Thanks so much for the interest everyone has shown in these posts! I really appreciate it, and if I’ve helped you at all, I’m happy. Today, I promised to talk about the alpha hero, the centerpiece to a Harlequin Presents. First, let me say that the divine Kate Walker did a whole series of posts on the alpha hero on her blog starting in April. Go search her archives if you want to know more than what I say here!
I am talking about my experience, and my version of the alpha. Other writers may phrase it differently.
This is the man who either inspires great love or great disgust in readers. Readers who dislike this man dislike him because he’s too mean, too arrogant, too bossy, too abusive, etc. I don’t happen to agree with those labels, but I’ve heard it repeated more often than not as the reasons some readers don’t like the HP alpha. Every reader brings something different to the table — if you don’t like this kind of hero, you don’t like him. And I wouldn’t dream to tell you that you are wrong in your feelings if this is your reaction.
But there are many, many women who love these heroes and the stories they populate. So, the centerpiece of a classic HP is the untamed alpha hero. A classic alpha, from the guidelines, is “a powerful, ruthless man who knows exactly what—and who—he wants, and he isn’t used to taking no for an answer! Yet he has depth and integrity, and he will do anything to make the heroine his.” Depth and integrity are important.
(I am not talking about Modern Heat, btw. I don’t know how to write that kind of hero, so this is not about him at all. Modern and Modern Heat are both part of the HP line in the US. To see who the Modern Heat authors are, visit Sensational Romance. For Modern, aka classic Presents, visit Harlequin Presents Authors.)
There is a fine line to what constitutes abuse, and in my world there are definitely things a hero won’t do. He may bluster and threaten, but he would never harm. He may be ruthless, but when faced with evidence he’s wounded the heroine (not physically, people — that is a NO), he feels it. He is a thinking, feeling human. That is KEY. The HP hero must have strong emotions that run deep, perhaps far deeper than anyone suspects. Except the heroine. She usually figures this out, usually finds the chink in his armor and chips away until she gets inside his head, his skin, his emotions. She is the only one who can do this.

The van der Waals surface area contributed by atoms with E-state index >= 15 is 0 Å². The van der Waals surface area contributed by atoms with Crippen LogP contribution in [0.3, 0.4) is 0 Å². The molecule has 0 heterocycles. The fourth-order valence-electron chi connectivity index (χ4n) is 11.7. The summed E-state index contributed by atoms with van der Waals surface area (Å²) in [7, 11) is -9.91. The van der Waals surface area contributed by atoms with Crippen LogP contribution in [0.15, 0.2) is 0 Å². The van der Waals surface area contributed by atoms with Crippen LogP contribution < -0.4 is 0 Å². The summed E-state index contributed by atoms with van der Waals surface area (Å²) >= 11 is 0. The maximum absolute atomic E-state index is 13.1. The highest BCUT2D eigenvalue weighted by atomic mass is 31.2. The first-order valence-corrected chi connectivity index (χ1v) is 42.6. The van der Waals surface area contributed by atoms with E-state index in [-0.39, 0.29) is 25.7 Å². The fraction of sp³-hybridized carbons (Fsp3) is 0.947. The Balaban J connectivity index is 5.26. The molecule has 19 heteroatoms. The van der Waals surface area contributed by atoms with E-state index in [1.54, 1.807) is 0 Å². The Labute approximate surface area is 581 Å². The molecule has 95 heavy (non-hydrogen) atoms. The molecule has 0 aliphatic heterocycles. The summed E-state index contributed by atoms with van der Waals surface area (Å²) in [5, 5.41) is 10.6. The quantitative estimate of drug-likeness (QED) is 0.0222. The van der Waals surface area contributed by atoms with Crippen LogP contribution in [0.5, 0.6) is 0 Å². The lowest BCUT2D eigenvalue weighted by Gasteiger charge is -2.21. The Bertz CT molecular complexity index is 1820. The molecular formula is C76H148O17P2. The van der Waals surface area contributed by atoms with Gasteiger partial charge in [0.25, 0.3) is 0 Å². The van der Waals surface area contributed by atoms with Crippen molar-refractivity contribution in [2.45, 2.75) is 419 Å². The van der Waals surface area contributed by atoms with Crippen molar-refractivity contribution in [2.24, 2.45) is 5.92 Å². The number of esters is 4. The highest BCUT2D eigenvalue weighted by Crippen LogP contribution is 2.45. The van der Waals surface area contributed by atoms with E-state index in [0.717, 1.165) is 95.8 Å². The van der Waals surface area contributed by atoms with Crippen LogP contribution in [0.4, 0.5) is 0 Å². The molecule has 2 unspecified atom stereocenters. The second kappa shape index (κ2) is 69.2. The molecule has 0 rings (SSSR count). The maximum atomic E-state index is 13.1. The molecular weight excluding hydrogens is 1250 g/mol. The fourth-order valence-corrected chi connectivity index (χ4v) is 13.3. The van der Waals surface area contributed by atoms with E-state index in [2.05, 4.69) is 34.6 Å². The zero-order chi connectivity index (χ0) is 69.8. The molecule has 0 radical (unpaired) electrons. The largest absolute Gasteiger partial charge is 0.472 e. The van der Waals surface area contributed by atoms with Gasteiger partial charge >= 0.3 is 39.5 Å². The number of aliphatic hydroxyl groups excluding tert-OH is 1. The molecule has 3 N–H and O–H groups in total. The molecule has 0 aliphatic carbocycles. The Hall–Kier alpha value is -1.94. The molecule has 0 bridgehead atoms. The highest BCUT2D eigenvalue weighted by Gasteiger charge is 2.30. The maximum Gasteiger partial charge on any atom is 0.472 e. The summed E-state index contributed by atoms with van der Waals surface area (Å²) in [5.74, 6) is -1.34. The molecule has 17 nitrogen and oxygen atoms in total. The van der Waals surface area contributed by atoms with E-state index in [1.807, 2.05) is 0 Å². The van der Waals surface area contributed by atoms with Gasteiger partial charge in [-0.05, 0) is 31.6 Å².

Another way to look at Harlequin Presents is as a retelling of Beauty and the Beast. The Beast was rather beastly, wasn’t he? But he was emotionally wounded, quite deeply in fact, and he was so bitter about the curse and about his life slipping away. He’d quite given up — until Belle arrived. Belle, who stood up to him though she was frightened at first. Belle, who saw beneath his gruff exterior to the heart beneath. Belle, who fell in love with the Beast who gave her a library, who played hide and seek with her, and who rescued her from those horrible wolves when she first tried to run away.
The layers were slowly peeled away as they got to know each other, weren’t they? The Beast was horrid — but then he wasn’t quite so bad when he rescued her, and then he got a little better, and then his vulnerability was revealed, and etc. The layers were stripped away until, by golly, you love the Beast too (I did, anyway!).
So remember when crafting your classic hero that he is not a jerk or an asshole or a woman hater. He has emotional scars (remember that?) and he reacts to fear and pain and anger. The heroine brings it all out in him because she brings out the fear. The fear he will lose control, the fear he will feel things he doesn’t want to feel, the fear he will lose something vital (himself!) if he loves her.
If your hero is ruthless, he better have a reason! If he’s out for revenge, he needs a reason. If he dislikes the heroine on sight, he better have a reason. A good reason, not one you tossed together to let your hero behave a certain way because you want him to. His actions and reactions grow from the emotional drive of your story. (Your heroine’s do too, btw.) It is absolutely essential that your hero BE a hero.
To look at it from another angle, Mr. Darcy is also a classic alpha. Mr. Darcy is arrogant, ruthless, and absolutely convinced he’s right. And when he realizes he’s wrong, he goes to extremes to fix everything again (secretly purchasing Mr. Wickham’s cooperation in marrying Lydia, etc). Darcy is the king of those sardonic looks! He is the master of any room he enters, the top dog so to speak. But let Elizabeth challenge him, let her probe and pick, and Darcy is awash with longing and the desire to possess her. He is vulnerable to her — and he doesn’t like it one bit! He fights it almost to the bitter end. (Oh sigh! I’m feeling the urge to watch P&P again!)
I don’t know everything, and I certainly don’t speak for anyone but myself, but I think I’m on to something with this guy. Make your hero understandable; make him bigger than life; wound him; give him fears; give him a strong heroine; and then make it all fall apart for the poor dear man. THIS is why I love Harlequin Presents, why I have always loved them, and why I’m so proud to be one of their authors.
Tomorrow: wild card. I’m leaving it up to caprice to decide what to write about next! Hope you find this useful! Leave me a comment and let’s discuss the alpha. Who are some of your favorites? Can be movies or books….